by Sam Allard
First it was like this.
Byron Scott had vision and experience and energy. Without Lebron, he knew it'd be a tough row to hoe in Cleveland, but he kept his chin up.
But the first season was really, really rough.
Byron Scott's face became a helmet of sorts, a triune mold. Each expression was a variation on one of three related themes: 1) dismay 2) confusion 3) extreme dismay.
There was a light at the end of the tunnel though: lottery picks. Very soon, Scott became a father figure to this guy.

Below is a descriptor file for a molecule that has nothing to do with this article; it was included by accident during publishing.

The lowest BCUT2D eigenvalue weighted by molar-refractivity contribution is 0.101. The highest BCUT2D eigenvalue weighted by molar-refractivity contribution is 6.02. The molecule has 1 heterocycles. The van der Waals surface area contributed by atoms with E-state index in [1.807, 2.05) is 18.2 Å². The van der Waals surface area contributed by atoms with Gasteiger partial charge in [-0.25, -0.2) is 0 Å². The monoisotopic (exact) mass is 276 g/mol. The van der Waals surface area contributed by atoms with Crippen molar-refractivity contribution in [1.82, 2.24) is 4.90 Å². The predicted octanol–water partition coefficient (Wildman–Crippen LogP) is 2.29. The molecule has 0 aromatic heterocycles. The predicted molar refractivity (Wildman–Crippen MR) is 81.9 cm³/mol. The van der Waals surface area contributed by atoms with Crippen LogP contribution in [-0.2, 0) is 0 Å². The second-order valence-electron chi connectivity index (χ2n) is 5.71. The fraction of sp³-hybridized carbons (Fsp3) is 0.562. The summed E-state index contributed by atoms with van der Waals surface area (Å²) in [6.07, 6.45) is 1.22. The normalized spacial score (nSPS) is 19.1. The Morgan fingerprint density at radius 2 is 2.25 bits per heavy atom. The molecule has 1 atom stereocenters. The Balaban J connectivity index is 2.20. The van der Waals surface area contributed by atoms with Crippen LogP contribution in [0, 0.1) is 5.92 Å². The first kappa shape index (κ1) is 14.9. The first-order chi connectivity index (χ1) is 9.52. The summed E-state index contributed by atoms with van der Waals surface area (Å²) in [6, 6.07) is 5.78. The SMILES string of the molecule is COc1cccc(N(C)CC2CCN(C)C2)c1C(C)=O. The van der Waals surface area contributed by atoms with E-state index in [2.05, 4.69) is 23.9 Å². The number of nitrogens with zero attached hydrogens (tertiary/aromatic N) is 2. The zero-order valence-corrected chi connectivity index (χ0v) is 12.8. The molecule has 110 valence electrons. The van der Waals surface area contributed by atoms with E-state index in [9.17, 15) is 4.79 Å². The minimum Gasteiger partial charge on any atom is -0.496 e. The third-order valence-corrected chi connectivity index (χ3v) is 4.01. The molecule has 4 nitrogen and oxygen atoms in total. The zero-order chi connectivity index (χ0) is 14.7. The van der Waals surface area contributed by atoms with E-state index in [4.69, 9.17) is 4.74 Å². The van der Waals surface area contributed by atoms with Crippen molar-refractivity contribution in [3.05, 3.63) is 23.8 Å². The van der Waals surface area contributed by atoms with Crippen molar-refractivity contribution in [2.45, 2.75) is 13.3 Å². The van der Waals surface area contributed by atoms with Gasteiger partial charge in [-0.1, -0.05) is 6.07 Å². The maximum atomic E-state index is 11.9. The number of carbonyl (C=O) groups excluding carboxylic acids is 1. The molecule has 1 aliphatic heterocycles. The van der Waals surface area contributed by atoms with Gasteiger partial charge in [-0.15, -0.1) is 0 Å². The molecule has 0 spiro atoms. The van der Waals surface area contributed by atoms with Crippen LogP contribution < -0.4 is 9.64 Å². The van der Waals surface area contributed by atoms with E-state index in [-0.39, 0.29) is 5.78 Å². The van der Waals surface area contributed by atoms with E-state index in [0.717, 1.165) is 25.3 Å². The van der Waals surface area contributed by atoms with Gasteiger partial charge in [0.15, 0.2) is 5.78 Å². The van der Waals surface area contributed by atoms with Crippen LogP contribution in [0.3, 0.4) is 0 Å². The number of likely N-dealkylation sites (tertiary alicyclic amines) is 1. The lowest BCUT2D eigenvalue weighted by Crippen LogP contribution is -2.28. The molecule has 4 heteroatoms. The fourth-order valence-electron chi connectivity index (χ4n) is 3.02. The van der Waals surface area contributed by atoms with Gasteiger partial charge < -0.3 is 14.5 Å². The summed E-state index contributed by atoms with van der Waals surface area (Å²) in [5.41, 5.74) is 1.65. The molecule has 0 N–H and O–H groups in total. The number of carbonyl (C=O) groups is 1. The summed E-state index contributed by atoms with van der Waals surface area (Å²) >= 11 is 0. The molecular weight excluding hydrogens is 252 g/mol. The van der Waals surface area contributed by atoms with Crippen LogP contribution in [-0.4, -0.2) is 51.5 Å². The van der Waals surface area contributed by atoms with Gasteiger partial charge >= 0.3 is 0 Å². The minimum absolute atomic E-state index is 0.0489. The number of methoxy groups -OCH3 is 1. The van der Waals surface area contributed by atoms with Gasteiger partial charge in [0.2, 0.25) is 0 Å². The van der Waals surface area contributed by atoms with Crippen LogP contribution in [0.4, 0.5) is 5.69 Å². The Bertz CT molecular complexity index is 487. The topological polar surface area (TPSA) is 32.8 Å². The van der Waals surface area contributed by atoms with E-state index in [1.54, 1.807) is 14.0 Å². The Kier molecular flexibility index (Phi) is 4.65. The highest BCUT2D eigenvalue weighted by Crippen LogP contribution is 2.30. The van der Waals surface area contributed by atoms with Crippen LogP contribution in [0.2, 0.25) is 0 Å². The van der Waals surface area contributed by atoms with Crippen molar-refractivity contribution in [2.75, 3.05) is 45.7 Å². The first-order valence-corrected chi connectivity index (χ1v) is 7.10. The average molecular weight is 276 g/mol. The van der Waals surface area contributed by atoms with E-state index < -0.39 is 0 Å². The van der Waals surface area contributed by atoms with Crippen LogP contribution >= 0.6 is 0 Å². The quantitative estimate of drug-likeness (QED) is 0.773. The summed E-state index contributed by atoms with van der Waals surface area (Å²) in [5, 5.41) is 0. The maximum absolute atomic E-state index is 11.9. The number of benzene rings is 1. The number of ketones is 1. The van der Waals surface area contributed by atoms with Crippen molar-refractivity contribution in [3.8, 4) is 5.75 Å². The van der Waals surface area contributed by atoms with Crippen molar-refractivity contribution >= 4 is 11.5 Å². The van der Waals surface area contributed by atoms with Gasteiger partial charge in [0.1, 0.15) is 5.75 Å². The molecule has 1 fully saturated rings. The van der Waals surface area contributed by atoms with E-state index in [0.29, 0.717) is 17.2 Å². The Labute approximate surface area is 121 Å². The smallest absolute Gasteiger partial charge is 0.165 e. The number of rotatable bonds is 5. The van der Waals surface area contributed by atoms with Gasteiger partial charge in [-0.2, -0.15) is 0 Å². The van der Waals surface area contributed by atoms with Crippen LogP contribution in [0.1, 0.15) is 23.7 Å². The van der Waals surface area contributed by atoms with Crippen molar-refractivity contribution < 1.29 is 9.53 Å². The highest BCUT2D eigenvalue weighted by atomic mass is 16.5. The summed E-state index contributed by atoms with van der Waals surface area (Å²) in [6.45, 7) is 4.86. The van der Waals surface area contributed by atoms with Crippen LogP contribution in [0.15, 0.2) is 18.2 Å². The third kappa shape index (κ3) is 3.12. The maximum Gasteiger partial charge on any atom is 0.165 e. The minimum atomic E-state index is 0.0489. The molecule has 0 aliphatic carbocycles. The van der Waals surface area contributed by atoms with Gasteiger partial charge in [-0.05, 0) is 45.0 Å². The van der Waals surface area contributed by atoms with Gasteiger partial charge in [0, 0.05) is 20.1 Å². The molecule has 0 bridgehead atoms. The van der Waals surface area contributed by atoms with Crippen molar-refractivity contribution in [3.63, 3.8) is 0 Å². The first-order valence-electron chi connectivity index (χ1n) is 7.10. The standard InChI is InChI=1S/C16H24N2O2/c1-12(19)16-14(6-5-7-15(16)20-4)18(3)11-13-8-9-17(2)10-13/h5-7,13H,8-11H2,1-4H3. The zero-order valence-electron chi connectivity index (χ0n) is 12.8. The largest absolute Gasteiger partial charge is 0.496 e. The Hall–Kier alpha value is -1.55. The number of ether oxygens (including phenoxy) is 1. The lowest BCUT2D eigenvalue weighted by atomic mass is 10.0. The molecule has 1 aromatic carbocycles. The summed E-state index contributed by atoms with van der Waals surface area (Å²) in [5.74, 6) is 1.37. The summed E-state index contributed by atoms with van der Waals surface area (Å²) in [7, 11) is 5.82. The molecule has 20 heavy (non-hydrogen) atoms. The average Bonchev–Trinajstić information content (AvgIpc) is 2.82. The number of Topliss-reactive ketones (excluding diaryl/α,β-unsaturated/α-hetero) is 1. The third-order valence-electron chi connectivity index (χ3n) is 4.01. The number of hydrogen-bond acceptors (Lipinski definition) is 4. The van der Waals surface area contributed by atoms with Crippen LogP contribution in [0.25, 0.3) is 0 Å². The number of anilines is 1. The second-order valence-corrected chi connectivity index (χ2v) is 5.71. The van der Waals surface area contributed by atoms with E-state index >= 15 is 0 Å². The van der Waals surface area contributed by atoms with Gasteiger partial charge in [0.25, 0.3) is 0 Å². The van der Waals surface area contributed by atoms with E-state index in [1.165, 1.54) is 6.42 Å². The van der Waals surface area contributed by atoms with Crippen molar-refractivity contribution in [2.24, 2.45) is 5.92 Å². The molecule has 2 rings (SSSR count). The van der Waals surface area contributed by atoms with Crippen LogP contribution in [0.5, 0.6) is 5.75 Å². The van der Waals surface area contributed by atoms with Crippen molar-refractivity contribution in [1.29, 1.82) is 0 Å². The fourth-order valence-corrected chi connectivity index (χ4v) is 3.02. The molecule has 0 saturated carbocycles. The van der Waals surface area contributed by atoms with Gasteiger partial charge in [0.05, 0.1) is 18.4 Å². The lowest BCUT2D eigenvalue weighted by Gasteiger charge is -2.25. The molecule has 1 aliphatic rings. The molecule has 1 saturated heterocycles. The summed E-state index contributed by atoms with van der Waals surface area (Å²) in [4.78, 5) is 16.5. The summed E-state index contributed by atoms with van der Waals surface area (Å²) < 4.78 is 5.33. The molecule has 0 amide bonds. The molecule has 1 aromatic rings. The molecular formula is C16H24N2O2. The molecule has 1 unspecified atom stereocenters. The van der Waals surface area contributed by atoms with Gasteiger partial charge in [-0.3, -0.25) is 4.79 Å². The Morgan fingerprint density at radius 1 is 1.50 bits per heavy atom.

And also this guy.
But still we played like this.
Byron was not pleased.
He ran out of excuses for the press.
Another season rolled around and everyone got injured. Byron was like:
And then he was like:
He was just basically super frustrated all the time.
He couldn't bear to watch.
Even this guy couldn't believe it.
So Scott phoned it in. His heart wasn't in it. For as much as loved his players and the game of basketball, circumstances conspired against him and he ran out of solutions. He looked into his soul and discovered he didn't give a damn. He gave up. Now, he can only look forward.